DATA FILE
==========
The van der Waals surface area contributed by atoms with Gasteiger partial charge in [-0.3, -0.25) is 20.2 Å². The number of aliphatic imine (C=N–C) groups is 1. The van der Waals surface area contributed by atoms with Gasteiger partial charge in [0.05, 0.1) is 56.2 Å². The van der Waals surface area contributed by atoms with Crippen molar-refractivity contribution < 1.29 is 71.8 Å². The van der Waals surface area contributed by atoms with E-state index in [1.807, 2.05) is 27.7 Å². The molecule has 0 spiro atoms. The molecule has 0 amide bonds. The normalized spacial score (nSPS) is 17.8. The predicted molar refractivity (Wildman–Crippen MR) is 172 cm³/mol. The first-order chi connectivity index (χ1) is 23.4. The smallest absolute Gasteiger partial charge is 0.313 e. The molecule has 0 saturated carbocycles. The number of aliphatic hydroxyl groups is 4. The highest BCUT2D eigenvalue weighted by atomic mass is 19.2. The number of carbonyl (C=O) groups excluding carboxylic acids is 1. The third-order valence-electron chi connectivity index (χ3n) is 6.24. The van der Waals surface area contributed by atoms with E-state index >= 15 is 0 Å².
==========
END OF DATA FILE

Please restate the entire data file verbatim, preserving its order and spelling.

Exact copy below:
The van der Waals surface area contributed by atoms with Gasteiger partial charge in [-0.3, -0.25) is 20.2 Å². The number of aliphatic imine (C=N–C) groups is 1. The van der Waals surface area contributed by atoms with Gasteiger partial charge in [0.05, 0.1) is 56.2 Å². The van der Waals surface area contributed by atoms with Crippen molar-refractivity contribution < 1.29 is 71.8 Å². The van der Waals surface area contributed by atoms with E-state index in [1.807, 2.05) is 27.7 Å². The molecule has 0 spiro atoms. The molecule has 0 amide bonds. The normalized spacial score (nSPS) is 17.8. The predicted molar refractivity (Wildman–Crippen MR) is 172 cm³/mol. The first-order chi connectivity index (χ1) is 23.4. The smallest absolute Gasteiger partial charge is 0.313 e. The molecule has 0 saturated carbocycles. The number of aliphatic hydroxyl groups is 4. The highest BCUT2D eigenvalue weighted by atomic mass is 19.2. The number of carbonyl (C=O) groups excluding carboxylic acids is 1. The third-order valence-electron chi connectivity index (χ3n) is 6.24. The van der Waals surface area contributed by atoms with E-state index >= 15 is 0 Å².